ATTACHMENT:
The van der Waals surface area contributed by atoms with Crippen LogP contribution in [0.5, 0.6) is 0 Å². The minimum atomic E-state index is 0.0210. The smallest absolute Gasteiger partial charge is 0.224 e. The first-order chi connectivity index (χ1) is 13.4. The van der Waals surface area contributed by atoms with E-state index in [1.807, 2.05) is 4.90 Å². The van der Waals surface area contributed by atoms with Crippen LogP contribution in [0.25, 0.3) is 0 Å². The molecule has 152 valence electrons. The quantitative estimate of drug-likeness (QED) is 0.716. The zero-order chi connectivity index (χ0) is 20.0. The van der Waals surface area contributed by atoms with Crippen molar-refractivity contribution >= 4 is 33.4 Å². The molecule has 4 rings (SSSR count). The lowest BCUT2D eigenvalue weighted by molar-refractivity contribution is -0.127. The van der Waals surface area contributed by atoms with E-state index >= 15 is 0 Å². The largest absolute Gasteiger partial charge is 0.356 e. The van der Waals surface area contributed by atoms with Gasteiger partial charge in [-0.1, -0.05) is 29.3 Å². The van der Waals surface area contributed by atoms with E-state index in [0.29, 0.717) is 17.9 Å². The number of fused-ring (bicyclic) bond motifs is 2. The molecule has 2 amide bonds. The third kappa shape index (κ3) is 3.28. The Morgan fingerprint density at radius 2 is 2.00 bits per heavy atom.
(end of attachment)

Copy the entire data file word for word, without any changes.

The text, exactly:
The van der Waals surface area contributed by atoms with Crippen LogP contribution in [0.5, 0.6) is 0 Å². The minimum atomic E-state index is 0.0210. The smallest absolute Gasteiger partial charge is 0.224 e. The first-order chi connectivity index (χ1) is 13.4. The van der Waals surface area contributed by atoms with E-state index in [1.807, 2.05) is 4.90 Å². The van der Waals surface area contributed by atoms with Crippen LogP contribution in [0.25, 0.3) is 0 Å². The molecule has 152 valence electrons. The quantitative estimate of drug-likeness (QED) is 0.716. The zero-order chi connectivity index (χ0) is 20.0. The van der Waals surface area contributed by atoms with Crippen molar-refractivity contribution >= 4 is 33.4 Å². The molecule has 4 rings (SSSR count). The lowest BCUT2D eigenvalue weighted by molar-refractivity contribution is -0.127. The van der Waals surface area contributed by atoms with E-state index >= 15 is 0 Å². The largest absolute Gasteiger partial charge is 0.356 e. The van der Waals surface area contributed by atoms with Gasteiger partial charge in [-0.1, -0.05) is 29.3 Å². The van der Waals surface area contributed by atoms with E-state index in [0.29, 0.717) is 17.9 Å². The number of fused-ring (bicyclic) bond motifs is 2. The molecule has 2 amide bonds. The third kappa shape index (κ3) is 3.28. The Morgan fingerprint density at radius 2 is 2.00 bits per heavy atom.